Thursday, September 30, 2004

Luther was a blogger!

Luther was a blogger! Lileks (who works at the Minneapolis Star Tribune aka the Twin Cities Star and Sickle) with trenchant-as-usual observations on the relationship of MSM and bloggers. RTWT.


Wally said...

It's a neat metaphor, especially for historical enthusiasts like us. It also is a nice meme to establish for Hugh's new book project. I may need to change my tagline: "An Anabaptist in the Information Reformation..."

Corrie said...

Hugh's meme seems to be comparing the blogoshpere to traditional media - Lileks as comics section, etc. I wrote him with the following:

RE comparing the blogosphere to the ols-line media, I'd caution against the analogy, or at least against taking it too far.

Back in April 2000, I presented the following at the National Association of Broadcasters annual convention.

"Converging Media and Education:Instructional applications of networked interactive broadband synchronous, asynchronous, symmetric, and asymmetric communication technologies"

(Conference presentations have to have long titles)

A main point of the presentation is that when a new medium first appears, it simply copies that which has gone before. Gutenberg's typface looked like blackletter Gothic calligraphy. (I didn't make that point in my presentation, but it's certainly applicable in the light of Rathergate.)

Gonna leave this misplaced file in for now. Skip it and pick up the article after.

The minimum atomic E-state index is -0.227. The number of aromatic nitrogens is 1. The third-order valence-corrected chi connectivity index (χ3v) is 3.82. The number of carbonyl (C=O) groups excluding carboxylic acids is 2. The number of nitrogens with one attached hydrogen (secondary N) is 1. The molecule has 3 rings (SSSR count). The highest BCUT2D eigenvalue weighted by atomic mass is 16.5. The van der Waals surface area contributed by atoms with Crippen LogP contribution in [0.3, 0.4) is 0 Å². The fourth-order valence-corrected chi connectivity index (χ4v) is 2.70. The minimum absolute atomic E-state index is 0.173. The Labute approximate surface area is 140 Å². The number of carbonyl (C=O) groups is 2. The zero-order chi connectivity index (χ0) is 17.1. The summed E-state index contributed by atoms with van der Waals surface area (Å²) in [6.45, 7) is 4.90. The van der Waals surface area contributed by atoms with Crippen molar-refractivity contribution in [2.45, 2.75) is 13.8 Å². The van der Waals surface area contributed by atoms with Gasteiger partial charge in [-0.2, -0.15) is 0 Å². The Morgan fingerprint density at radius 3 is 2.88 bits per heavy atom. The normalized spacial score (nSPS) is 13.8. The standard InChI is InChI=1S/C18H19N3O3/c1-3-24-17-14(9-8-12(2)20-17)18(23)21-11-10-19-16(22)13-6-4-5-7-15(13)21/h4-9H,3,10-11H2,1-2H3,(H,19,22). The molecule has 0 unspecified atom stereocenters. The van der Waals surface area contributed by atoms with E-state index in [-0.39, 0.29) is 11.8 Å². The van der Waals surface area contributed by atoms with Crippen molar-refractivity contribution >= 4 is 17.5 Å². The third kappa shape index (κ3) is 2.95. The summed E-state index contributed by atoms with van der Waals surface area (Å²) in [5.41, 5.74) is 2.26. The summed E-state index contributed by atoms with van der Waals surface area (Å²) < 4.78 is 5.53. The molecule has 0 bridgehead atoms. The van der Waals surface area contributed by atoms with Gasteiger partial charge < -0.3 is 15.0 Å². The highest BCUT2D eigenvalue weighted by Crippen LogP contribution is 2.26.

The first movies were filmed stage plays.

Then someone invented the pan/tilt head, figured out how to move the camera, etc. But these effects were just used as special effects for their own sake. It took visionary storytellers like Hitchcock and
Eisenstein to incorporate the new tools into a new form of communication.

Today, we all know what it means when the camera zooms in on the sweaty face of the hero and the music shifts to a minor key - it's become part of the language, the cultural landscape.

Early radio was just the newspaper being read over the air. That changed on a certain Halloween in the late 30's, when the power of mass communication was vividly demonstrated by Orson Wells.

My point is that the blogosphere has passed the point of imitation. It's NOT a shadow-copy of old media. It's its own thing, and still defining itself. Lileks isn't like the comics - you can get comics on the web
already. Lileks is... Lileks! Somedays it's side-busting observations of everyday life, some days heartwarming Gnat stories, some days incomprehensible rants about architects long dead, often center-right
socio-political commentary. Not even Berk Breathed covers that much ground.